|Dr. Rishi Manchanda shares a bold idea for healthcare professionals in his TED Talk.
Photo: Courtesy of Ryan Lash/TED
Rishi Manchanda, MD (RES ’07), MPH, is president and founder of HealthBegins, a social enterprise that provides innovative training, technology and consultancy services to healthcare professionals and community partners to improve care and the social determinants of health. A public-health pacesetter with real-world expertise in improving care-delivery models for vulnerable communities, Dr. Manchanda focuses on improving primary care, the social and environmental conditions that make people sick and health and human rights. In 2008, he started RxDemocracy, a nonpartisan coalition of healthcare and civil-society groups that registered more than 26,000 voters in doctors’ offices and hospitals. In The Upstream Doctors (TED Books, 2013), he introduced a new model of the healthcare workforce that includes clinical “upstreamists” and urges patients and providers to focus on the “causes of the causes” of public-health challenges. Dr. Manchanda is a dual-board-certified internist and pediatrician and was the first graduate of the UCLA Combined Internal Medicine and Pediatrics Residency Program. He leads a program for homeless veterans in Los Angeles, and he was selected as a fellow in the California Healthcare Foundation’s Health Care Leadership Program. In 2014, Dr. Manchanda was recognized in The Atlantic magazine as one of 20 leading healthcare innovators in America.
We all think we know what good medicine looks like: smart doctors, stethoscopes, imaging machines, high-tech tests and the best prescriptions and procedures money can buy. But that picture is vastly incomplete, perhaps fatally so. Our health may depend even more on our social and environmental settings than it does on our most cutting-edge medical care. The future of our health, and our healthcare system, depends on growing and supporting a new generation of healthcare practitioners who look upstream for the sources of our problems, rather than simply going for quick-hit symptomatic relief. These upstreamists, as I call them, are doctors and nurses on the frontlines of medicine who see that health, like sickness, is more than a chemical equation that can be balanced with pills and procedures administered within clinic walls. They see, rather, that health begins in our everyday lives, in the places where we live, work, eat and play.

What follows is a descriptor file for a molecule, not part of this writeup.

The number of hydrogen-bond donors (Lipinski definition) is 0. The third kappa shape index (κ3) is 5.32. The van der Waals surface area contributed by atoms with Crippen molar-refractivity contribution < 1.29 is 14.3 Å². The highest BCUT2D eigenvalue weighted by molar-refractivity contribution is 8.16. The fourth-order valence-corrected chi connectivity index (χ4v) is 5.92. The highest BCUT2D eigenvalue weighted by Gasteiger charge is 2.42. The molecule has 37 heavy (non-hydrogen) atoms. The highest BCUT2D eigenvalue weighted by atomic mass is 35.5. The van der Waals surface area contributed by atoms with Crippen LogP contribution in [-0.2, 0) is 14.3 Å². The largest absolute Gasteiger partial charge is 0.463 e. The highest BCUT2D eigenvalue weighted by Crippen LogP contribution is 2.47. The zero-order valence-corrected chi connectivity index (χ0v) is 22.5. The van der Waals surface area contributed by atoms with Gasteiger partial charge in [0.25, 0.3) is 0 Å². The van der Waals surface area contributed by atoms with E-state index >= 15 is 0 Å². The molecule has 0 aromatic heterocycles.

Upstreamists know that asthma can start in the air around us or in the mold in the walls of our homes. They understand that obesity, diabetes and heart disease partly originate in our busy modern schedules, in the unhealthy food choices available in our stores and even in the way our neighborhoods are designed. They recognize that depression, anxiety and high blood pressure can arise from chronically stressful conditions at work and home and that such conditions can even affect our DNA. And, just as important, these medical innovators understand how to translate this knowledge into meaningful action in their clinics. The upstreamist considers it his/her professional duty not only to prescribe a chemical remedy, but also to tackle sickness at its source. The few upstreamists working in healthcare today — in small practices and community health centers, hospitals and large healthcare systems — struggle daily against a system that wants to push them downstream. In the process of helping their clinics address upstream causes of disease, the upstreamists also help create a higher-value system that can achieve the triple aim of improved outcomes, better quality and lower costs.
Everyone, from patients to fellow doctors to legislators to educators, has a role to play in supporting clinical upstreamists. The United States spends more per capita on healthcare than any other nation; however, the U.S. ranks 37th in health status. If our high-cost sick-care system is to become a high-value healthcare system, the upstreamists will show us the way.
To learn more, visit HealthBegins.